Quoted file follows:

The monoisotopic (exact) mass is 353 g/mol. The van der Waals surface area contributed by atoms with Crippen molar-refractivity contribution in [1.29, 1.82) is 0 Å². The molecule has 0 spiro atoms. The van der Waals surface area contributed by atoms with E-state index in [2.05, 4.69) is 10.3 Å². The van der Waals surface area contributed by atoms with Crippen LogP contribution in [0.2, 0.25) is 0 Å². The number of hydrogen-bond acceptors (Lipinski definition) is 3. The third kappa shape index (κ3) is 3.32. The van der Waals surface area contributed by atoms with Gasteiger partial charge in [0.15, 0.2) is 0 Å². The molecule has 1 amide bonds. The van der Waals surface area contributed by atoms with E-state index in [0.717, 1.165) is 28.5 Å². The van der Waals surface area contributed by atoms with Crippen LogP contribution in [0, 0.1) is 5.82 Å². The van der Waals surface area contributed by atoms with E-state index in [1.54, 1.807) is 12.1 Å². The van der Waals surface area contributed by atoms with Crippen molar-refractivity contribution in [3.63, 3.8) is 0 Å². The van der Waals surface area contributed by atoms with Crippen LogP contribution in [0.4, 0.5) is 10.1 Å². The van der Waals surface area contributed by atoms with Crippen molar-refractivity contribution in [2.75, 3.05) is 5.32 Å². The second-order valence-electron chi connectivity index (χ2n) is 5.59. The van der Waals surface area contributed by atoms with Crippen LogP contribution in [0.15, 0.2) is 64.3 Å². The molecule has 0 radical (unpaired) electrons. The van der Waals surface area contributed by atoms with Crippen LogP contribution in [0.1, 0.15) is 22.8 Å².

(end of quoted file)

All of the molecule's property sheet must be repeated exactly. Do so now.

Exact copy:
The monoisotopic (exact) mass is 353 g/mol. The van der Waals surface area contributed by atoms with Crippen molar-refractivity contribution in [1.29, 1.82) is 0 Å². The molecule has 0 spiro atoms. The van der Waals surface area contributed by atoms with E-state index in [2.05, 4.69) is 10.3 Å². The van der Waals surface area contributed by atoms with Crippen LogP contribution in [0.2, 0.25) is 0 Å². The number of hydrogen-bond acceptors (Lipinski definition) is 3. The third kappa shape index (κ3) is 3.32. The van der Waals surface area contributed by atoms with Gasteiger partial charge in [0.15, 0.2) is 0 Å². The molecule has 1 amide bonds. The van der Waals surface area contributed by atoms with E-state index in [0.717, 1.165) is 28.5 Å². The van der Waals surface area contributed by atoms with Crippen LogP contribution in [0, 0.1) is 5.82 Å². The van der Waals surface area contributed by atoms with E-state index in [1.54, 1.807) is 12.1 Å². The van der Waals surface area contributed by atoms with Crippen molar-refractivity contribution in [3.63, 3.8) is 0 Å². The van der Waals surface area contributed by atoms with Crippen LogP contribution in [0.4, 0.5) is 10.1 Å². The van der Waals surface area contributed by atoms with Crippen molar-refractivity contribution in [2.75, 3.05) is 5.32 Å². The second-order valence-electron chi connectivity index (χ2n) is 5.59. The van der Waals surface area contributed by atoms with Crippen LogP contribution in [0.15, 0.2) is 64.3 Å². The molecule has 0 radical (unpaired) electrons. The van der Waals surface area contributed by atoms with Crippen LogP contribution in [0.1, 0.15) is 22.8 Å².